Thursday, July 18, 2013

The Blue Hammer

What I try to do with reviews at this Bookshelf blog is keep it simple and spoiler-free, and let you know whether I'd recommend you pick up a copy of what I just read. Seems to work okay. This time, a brief review of The Blue Hammer (Alfred A. Knopf, 1976).

Excerpts from a Mad Magazine parody of a Lew Archer novel (unpublished in the periodical):

"I really liked that toothpaste. I'd like to hire you to find it and bring it back."
"Is there anybody else who could have been in this bathroom?"
"My daughter. She's at the university, but why would she have taken my toothpaste? No. She wouldn't."
"You mean she's thought about stealing toothpaste before?"
"She might have done. She hasn't been the same since she slipped in the shower fifteen years ago."
"Who installed the tile?"
"I beg your pardon?"
"The shower tile. Who installed it?"
"Elmo Anderson. He normally does drywall. He vanished ten years ago."
"Your daughter, is she on the drugs?"

* * *

"Kid, I need to know where the toothpaste is. Also what happened to Elmo Anderson and who's supplying you with the drugs."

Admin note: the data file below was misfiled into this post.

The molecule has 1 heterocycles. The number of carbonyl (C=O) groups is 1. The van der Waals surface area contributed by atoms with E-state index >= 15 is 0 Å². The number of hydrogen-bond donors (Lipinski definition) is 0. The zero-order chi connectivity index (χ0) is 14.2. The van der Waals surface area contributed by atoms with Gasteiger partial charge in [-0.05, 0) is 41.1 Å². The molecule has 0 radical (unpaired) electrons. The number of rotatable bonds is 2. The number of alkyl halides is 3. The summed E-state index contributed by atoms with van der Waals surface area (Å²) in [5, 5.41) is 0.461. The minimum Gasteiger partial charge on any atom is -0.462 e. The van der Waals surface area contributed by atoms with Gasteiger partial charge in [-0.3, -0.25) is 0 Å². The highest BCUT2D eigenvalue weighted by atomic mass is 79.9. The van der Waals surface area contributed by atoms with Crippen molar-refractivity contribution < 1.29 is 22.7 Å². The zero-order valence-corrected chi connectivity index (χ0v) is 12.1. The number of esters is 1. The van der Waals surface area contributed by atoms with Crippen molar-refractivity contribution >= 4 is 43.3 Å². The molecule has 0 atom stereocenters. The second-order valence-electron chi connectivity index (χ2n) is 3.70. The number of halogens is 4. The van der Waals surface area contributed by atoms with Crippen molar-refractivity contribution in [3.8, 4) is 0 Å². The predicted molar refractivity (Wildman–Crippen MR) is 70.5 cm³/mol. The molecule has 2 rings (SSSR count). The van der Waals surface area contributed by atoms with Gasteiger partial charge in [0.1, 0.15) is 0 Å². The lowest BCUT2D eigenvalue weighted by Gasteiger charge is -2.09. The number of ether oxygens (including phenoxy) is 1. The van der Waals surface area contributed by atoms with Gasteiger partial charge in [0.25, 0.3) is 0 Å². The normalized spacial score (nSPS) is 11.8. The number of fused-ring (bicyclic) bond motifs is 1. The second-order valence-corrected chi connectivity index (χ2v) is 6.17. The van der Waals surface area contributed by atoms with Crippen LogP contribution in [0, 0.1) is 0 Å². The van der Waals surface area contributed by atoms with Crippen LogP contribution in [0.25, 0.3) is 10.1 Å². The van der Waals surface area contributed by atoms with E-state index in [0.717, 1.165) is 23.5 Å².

"Man, it's cosmic. There are birds. There's oil. I'm fragile."
"Oil? What's Elmo Anderson's connection with the oil company?"
"His uncle. He was a retired admiral."

* * *

I found the guy who sold Anderson the grout while walking to the hobo camp. I followed a trail of blood to get there too late. Of course, I found out back on page 22 that the girl who was on the drugs had the toothpaste and I suppose I could have told my client that, but I get paid a hundred dollars a day and figured I could make three days out of this once I tied in twelve or thirteen other unsolved crimes and missing persons cases. Long as I have a client.

This parody was later published as The Blue Hammer, Ross Macdonald's final novel.

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